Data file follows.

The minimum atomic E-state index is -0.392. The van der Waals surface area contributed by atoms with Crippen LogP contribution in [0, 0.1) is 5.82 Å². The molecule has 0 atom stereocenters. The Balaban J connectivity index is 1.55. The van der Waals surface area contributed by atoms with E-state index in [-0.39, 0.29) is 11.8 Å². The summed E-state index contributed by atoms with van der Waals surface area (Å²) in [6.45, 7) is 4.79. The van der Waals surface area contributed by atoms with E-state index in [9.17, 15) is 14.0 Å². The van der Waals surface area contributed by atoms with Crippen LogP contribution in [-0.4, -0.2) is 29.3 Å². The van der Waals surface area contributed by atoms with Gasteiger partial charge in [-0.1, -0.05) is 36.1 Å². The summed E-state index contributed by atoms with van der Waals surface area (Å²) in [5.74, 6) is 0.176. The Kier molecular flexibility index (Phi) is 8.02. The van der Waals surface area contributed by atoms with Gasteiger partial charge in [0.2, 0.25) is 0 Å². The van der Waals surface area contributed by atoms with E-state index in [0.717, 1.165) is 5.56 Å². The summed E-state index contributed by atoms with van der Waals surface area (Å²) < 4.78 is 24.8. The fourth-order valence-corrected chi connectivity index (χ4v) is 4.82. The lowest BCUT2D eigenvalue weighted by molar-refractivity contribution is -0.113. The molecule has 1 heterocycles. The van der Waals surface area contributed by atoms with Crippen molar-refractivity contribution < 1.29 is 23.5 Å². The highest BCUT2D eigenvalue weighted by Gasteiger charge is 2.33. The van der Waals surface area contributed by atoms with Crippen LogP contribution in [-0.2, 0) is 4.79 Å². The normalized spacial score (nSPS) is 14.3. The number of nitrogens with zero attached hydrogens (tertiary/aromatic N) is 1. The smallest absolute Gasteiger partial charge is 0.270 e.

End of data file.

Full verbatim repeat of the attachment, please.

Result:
The minimum atomic E-state index is -0.392. The van der Waals surface area contributed by atoms with Crippen LogP contribution in [0, 0.1) is 5.82 Å². The molecule has 0 atom stereocenters. The Balaban J connectivity index is 1.55. The van der Waals surface area contributed by atoms with E-state index in [-0.39, 0.29) is 11.8 Å². The summed E-state index contributed by atoms with van der Waals surface area (Å²) in [6.45, 7) is 4.79. The van der Waals surface area contributed by atoms with E-state index in [9.17, 15) is 14.0 Å². The van der Waals surface area contributed by atoms with Crippen LogP contribution in [-0.4, -0.2) is 29.3 Å². The van der Waals surface area contributed by atoms with Gasteiger partial charge in [-0.1, -0.05) is 36.1 Å². The summed E-state index contributed by atoms with van der Waals surface area (Å²) in [5.74, 6) is 0.176. The Kier molecular flexibility index (Phi) is 8.02. The van der Waals surface area contributed by atoms with Gasteiger partial charge in [0.2, 0.25) is 0 Å². The van der Waals surface area contributed by atoms with E-state index in [0.717, 1.165) is 5.56 Å². The summed E-state index contributed by atoms with van der Waals surface area (Å²) < 4.78 is 24.8. The fourth-order valence-corrected chi connectivity index (χ4v) is 4.82. The lowest BCUT2D eigenvalue weighted by molar-refractivity contribution is -0.113. The molecule has 1 heterocycles. The van der Waals surface area contributed by atoms with Crippen molar-refractivity contribution < 1.29 is 23.5 Å². The highest BCUT2D eigenvalue weighted by Gasteiger charge is 2.33. The van der Waals surface area contributed by atoms with Crippen LogP contribution in [-0.2, 0) is 4.79 Å². The normalized spacial score (nSPS) is 14.3. The number of nitrogens with zero attached hydrogens (tertiary/aromatic N) is 1. The smallest absolute Gasteiger partial charge is 0.270 e.